Link2Feed is a centralized client database system that aims to assist food banks in achieving greater accuracy, efficiency and equality by helping to improve the reporting, and accessibility of real-time data. Once the system is in place it aims to reduce time demands for staff and volunteers while ensuring the equitable distribution of resources.
Agencies will be set-up with a secure agency account, where they can host client profiles. This account holds a 128-bit encryption that is equal to the strength of online banking, allowing agencies to move away from paper/ recipe cards. Once all profiles are created it can take as little as 20 seconds to record a visit.
Full-time, part-time or special students, undergraduate or graduate students, alumni employees, professors, teaching assistants… anyone who has ID affiliated with the University of Ottawa community.
It is possible however you will need government/university of Ottawa issued photo ID for each individual, the most preferable being your student ID. Once the verification of both identities has been made, any person added will be put on to their file for the next visit.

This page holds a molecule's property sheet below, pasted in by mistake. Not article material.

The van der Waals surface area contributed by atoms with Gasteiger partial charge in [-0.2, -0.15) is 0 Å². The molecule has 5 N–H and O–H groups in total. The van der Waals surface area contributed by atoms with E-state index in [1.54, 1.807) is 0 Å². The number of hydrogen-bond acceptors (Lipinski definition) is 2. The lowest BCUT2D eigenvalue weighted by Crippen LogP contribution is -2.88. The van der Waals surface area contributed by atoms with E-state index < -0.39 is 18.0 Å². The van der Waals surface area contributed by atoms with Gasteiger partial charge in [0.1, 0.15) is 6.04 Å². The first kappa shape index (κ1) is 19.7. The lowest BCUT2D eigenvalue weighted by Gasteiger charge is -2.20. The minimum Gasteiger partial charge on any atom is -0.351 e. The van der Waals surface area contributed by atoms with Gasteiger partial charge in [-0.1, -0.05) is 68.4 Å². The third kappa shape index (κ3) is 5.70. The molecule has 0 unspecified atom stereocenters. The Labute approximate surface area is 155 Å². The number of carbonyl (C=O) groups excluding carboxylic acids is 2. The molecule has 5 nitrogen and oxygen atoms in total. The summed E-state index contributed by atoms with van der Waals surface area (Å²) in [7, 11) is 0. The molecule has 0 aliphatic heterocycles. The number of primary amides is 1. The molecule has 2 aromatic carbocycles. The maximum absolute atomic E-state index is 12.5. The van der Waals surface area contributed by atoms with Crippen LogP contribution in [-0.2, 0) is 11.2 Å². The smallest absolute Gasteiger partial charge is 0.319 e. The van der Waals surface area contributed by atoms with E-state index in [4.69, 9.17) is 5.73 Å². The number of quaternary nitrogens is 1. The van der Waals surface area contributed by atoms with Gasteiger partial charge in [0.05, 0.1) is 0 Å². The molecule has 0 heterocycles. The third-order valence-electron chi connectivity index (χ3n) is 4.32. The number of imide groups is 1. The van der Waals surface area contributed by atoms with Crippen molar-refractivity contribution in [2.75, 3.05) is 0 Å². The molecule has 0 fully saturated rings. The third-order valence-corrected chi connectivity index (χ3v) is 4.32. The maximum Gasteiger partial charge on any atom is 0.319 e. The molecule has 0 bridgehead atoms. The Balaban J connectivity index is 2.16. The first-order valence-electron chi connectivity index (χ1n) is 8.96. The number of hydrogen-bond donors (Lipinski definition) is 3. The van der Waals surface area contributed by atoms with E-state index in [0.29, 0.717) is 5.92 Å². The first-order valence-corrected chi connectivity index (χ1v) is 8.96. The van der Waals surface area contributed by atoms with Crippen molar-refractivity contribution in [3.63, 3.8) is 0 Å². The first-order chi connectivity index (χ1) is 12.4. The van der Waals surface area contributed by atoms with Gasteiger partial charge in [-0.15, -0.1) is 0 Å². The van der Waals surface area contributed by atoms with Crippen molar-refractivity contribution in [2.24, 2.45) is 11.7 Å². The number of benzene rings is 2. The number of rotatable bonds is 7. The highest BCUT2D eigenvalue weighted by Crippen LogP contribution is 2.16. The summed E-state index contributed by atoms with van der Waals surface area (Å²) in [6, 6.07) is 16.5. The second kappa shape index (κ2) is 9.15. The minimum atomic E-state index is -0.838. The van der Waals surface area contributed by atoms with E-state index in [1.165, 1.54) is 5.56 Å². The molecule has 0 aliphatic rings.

The food bank will not store food hampers for its clients. We are not your personal freezer. If they are waiting for a means to transport their hamper home, they can either arrange a pickup with someone or have somebody hold on to their food while they come back with a vehicle.
As a public service, the food bank is frequented by many people. As a result we highly encourage all users of the Food Bank to come with their own reusable bags, relying on the Food Bank for plastic bags will not guarantee that you will receive any.
Absolutely! The Food Bank accepts all clothes and books, just try and make sure they are in reasonable condition of usage before bringing them to the Food Bank for other people to take them.
It is when a community is in a state of food security when all its residents can reliably access healthy and nutritionally adequate food. Some common barriers to food security are: having a lower income, having to pay higher prices for better food choices, living too far from quality food sources, not having access to transportation or full mobility, or not having the knowledge or the space for preparing and storing food adequately.